Author: Kim Slowey, @kimslowey
A U.S. Appeals Court judge for the 5th Circuit in New Orleans has ruled that OSHA can cite general contractors — even if their employees are not affected — for subcontractor safety violations. The ruling came after Labor Secretary Alexander Acosta requested that the 5th Circuit review an OSHA administrative court decision that said a general contractor could only be cited for safety threats to its own employees.
In 2017, a Denver Occupational Safety and Health (OSH) Commission administrative judge ruled that Hensel Phelps could not be cited by the agency for safety hazards created by one of its subcontractors on a project in Austin, Texas. However, the 5th Circuit said more recent rulings have rendered the case law on which the administrative judge based his decision “obsolete” and said that Hensel Phelps could be held responsible for safety on the multi-employer site as a “controlling employer.”
According to court documents, Hensel Phelps hired subcontractor Haynes-Eaglin-Waters (HEW) for a library construction project, and HEW, in turn, hired CVI Development as a sub-subcontractor to perform demolition, excavation and other work. Hensel Phelps and HEW project staff allegedly directed CVI to work in an unsafe excavation area. An OSHA inspector cited both Hensel Phelps and CVI for safety violations. The OSH Commission will now review the matter again, taking the 5th Circuit’s decision into consideration.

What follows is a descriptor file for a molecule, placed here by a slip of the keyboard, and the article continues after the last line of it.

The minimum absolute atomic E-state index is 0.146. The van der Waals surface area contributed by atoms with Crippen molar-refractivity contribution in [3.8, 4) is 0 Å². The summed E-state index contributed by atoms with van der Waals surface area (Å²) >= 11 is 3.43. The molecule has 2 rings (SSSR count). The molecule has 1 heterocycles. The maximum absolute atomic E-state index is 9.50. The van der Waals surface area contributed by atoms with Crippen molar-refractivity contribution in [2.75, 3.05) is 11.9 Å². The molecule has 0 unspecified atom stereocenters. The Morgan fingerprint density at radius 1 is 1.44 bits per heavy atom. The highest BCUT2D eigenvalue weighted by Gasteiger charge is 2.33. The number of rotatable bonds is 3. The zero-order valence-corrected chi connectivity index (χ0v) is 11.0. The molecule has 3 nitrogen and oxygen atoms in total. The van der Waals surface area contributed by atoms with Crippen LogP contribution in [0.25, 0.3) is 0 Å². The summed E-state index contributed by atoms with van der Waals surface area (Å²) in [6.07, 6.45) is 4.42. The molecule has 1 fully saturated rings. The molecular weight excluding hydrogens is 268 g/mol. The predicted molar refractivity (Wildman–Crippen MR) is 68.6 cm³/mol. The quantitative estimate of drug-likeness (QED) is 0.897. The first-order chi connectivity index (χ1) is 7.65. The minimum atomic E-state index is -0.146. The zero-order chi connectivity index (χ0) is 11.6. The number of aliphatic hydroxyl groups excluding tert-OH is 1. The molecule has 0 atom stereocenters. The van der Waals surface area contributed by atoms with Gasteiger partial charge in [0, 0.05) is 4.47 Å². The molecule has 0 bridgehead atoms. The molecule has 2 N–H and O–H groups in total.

While workers might have once been expected simply to accept the risks of working on a dangerous construction site as part of their job, contractors, as well as state and local authorities, have made safety a priority. And authorities have become more willing to pursue criminal charges against contractors when their disregard results in injury or death.
Earlier this year, the San Francisco District Attorney’s Office charged Michael Sommer of LC General Engineering and Construction, along with two of his employees, with felony involuntary manslaughter in the 2016 death of a worker. Prosecutors alleged that Sommer and the two other employees allowed an untrained worker to operate a steamroller while on one of LC’s job sites. While the worker was using the steamroller, he lost control and fatally crushed Maurilio Rojas.
California’s Division of Occupational Safety and Health (Cal/OSHA) also proposed that the company pay a fine of $52,810 for six violations connected to the incident, but LC has contested those penalties.
Also, this summer in New York City, where the Manhattan District Attorney’s Office has been aggressive in pursuing construction fraud and construction safety violations, SSC High Rise Construction pleaded guilty to second-degree manslaughter after one of its workers died in a 2017 fall.
SSC employee Juan Chonillo fell 29 stories from a construction platform that an SSC crew was trying to move with a crane. The platform became stuck, and Chonillo fell after he took off his safety harness while attempting to free the platform.
Appeals court rules contractors can be cited for hazardous conditions at multi-employer worksitesoffsite link
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